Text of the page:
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 Post subject: Passions, Affections, and Counseling
PostPosted: Fri May 16, 2014 1:14 pm 
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I'm in the process of working on developing my theories on pastoral care (as some of you know, I'm a hospital chaplain). I was looking for what I can find on a Thomistic approach to counseling, and I came across an article that laid out the difference in passions and affections, which I was aware of but hadn't until then thought about the connection to my field. The context of the article was the impassibility debate, but it dawned on me the a large part of the problem chaplains might be having is our insistance on paying attention to "emotions" without analyzing what that really means.

So what I'm seeing so far is that passions are movements of the lower sensitive soul, whereas affections are movements of the higher rational soul. The former are neither good nor evil in and of themselves; the real question is whether or not they are subject to reason. The latter are good or evil depending on whether or not they are directed towards good or evil ends and on whether or not they are in accordance with love. I'm also aware of the distinction between caritas and cupiditas, and on this, I'll quote from the paper in question as I think it strikes me as particularly important:

    The crucial issue is whether this love is caritas, love directed toward goodness, wisdom and ultimately God, manifesting itself in virtuous emotion, or whether the love is cupiditas, directed toward mundane objects, and therefore essentially idolatrous and resulting in vicious emotion. Again, given the fact that passions are movements of the lower, appetitive self, most postlapsarian passions are involuntarily orientated towards the mundane, and thus involve cupiditas, while the fact that affections are a part of the higher, intellective self and are voluntary gives them the potential to be caritas.

So we need to work out of a sense of caritas and not cupiditas. It seems that I cannot work directly with passions, but only with affections, and so it seems that such is the means by which one moves towards caritas. But I am also aware that passions themselves can, and given the fall usually are, disordered. So spiritual struggle is largely the result in disordered passions out of harmony with our affections, and that even assuming our affections are in the right place and rightly oriented towards the right expression of love.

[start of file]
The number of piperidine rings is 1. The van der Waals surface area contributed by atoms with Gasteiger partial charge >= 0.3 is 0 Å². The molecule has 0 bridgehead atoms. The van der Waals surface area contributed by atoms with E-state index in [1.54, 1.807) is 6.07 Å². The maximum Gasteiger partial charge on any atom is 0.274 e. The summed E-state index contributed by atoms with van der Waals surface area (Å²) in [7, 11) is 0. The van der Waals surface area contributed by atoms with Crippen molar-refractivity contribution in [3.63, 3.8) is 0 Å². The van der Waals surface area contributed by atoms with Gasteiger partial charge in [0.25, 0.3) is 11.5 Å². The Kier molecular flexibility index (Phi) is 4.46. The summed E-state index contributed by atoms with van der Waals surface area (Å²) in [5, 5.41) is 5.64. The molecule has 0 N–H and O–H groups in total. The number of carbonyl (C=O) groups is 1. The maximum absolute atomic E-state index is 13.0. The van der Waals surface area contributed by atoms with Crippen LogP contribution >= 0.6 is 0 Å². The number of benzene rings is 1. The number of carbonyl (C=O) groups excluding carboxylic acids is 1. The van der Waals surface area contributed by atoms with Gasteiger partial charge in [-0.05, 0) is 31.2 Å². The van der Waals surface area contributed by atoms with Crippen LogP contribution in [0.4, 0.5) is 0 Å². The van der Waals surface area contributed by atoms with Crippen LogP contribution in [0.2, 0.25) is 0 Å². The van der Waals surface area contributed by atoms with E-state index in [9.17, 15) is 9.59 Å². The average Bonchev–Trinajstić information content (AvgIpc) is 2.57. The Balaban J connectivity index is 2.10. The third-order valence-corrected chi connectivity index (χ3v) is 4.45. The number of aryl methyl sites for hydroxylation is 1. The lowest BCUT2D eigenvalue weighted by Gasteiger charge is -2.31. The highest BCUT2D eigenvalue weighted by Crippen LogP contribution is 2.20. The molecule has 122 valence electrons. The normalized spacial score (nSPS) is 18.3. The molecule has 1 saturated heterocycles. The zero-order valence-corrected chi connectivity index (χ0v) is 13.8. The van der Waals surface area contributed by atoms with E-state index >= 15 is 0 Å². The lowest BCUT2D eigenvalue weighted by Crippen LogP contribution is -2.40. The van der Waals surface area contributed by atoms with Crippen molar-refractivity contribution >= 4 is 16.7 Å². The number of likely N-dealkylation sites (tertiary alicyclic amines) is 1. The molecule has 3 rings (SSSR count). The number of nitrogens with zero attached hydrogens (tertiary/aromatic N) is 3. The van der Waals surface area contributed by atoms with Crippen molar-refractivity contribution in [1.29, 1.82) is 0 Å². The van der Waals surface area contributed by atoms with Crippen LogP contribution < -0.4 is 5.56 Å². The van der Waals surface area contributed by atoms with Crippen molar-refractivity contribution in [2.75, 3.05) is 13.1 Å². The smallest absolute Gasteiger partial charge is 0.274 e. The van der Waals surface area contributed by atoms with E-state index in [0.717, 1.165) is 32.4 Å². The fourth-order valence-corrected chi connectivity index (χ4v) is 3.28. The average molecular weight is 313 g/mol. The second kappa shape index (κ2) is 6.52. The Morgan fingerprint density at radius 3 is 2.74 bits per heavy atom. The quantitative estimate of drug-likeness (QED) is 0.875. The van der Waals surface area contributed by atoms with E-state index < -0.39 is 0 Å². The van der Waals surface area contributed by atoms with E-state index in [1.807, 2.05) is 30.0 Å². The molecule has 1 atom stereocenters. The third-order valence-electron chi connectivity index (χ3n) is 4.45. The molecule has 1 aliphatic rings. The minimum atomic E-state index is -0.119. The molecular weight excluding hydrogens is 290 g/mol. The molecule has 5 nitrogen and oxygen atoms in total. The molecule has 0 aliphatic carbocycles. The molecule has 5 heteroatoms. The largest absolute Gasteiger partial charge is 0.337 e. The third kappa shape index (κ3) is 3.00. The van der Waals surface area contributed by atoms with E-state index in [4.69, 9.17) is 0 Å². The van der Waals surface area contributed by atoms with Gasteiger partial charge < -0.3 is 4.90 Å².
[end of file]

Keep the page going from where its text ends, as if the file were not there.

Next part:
Given all that, I want to know if I'm on the right track and, from a pastoral perspective, what we are actually doing when we are talking with people who are struggling with anger or bitterness or unforgiveness or, even less obviously, people who are under- or overfunctioners or have no boundaries or perhaps are over-protective and tend to work out of a blaming stance, etc. I know more than enough to make such assessments. I know how to be present with people in their suffering. I can offer sound assessments from a range of tools, whether using Fitchett or Friedman, etc. What I'm looking for, though, is a deeper understanding of how we are to integrate our order our passions and bring our affections under control.

I know a lot of that answer will depend on your theology of grace, so I'm really less concerned about the specific theological perscriptions. I can work that out (although I'm open to whatever suggestions you all have in light of that, too). I'm more concerned with what we are doing philosophically speaking, on the level of the human nature.

Is any of this clear, and does anyone have any thoughts on this?

-----------------------

Btw, the paper I'm referencing is Anastasia Scrutton's, "Emotion in Augustine of Hippo and Thomas Aquinas: A Way Forward for the Im/passibility Debate?" The International Journal of Systematic Theology 7, no. 2 (April 2005): 169-177.